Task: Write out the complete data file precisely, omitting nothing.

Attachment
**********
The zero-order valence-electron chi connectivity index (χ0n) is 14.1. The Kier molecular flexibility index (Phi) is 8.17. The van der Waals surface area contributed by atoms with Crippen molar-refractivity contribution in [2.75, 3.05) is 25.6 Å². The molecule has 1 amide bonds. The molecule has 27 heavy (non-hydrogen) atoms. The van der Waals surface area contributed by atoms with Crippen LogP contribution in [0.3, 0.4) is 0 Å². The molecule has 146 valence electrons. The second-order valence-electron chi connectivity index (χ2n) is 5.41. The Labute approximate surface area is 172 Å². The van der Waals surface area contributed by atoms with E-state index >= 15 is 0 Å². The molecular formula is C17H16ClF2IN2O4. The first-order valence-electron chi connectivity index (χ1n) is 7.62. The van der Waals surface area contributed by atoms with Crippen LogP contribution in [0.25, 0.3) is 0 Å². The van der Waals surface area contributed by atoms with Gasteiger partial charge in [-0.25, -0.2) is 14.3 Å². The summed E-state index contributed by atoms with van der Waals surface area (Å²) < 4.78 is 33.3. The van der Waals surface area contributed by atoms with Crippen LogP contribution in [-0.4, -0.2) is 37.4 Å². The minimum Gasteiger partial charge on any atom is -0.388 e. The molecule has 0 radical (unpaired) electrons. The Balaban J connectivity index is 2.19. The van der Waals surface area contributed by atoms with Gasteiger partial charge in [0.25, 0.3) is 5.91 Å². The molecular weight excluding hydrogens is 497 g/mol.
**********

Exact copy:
The zero-order valence-electron chi connectivity index (χ0n) is 14.1. The Kier molecular flexibility index (Phi) is 8.17. The van der Waals surface area contributed by atoms with Crippen molar-refractivity contribution in [2.75, 3.05) is 25.6 Å². The molecule has 1 amide bonds. The molecule has 27 heavy (non-hydrogen) atoms. The van der Waals surface area contributed by atoms with Crippen LogP contribution in [0.3, 0.4) is 0 Å². The molecule has 146 valence electrons. The second-order valence-electron chi connectivity index (χ2n) is 5.41. The Labute approximate surface area is 172 Å². The van der Waals surface area contributed by atoms with E-state index >= 15 is 0 Å². The molecular formula is C17H16ClF2IN2O4. The first-order valence-electron chi connectivity index (χ1n) is 7.62. The van der Waals surface area contributed by atoms with Crippen LogP contribution in [0.25, 0.3) is 0 Å². The van der Waals surface area contributed by atoms with Gasteiger partial charge in [-0.25, -0.2) is 14.3 Å². The summed E-state index contributed by atoms with van der Waals surface area (Å²) < 4.78 is 33.3. The van der Waals surface area contributed by atoms with Crippen LogP contribution in [-0.4, -0.2) is 37.4 Å². The minimum Gasteiger partial charge on any atom is -0.388 e. The molecule has 0 radical (unpaired) electrons. The Balaban J connectivity index is 2.19. The van der Waals surface area contributed by atoms with Gasteiger partial charge in [0.25, 0.3) is 5.91 Å². The molecular weight excluding hydrogens is 497 g/mol.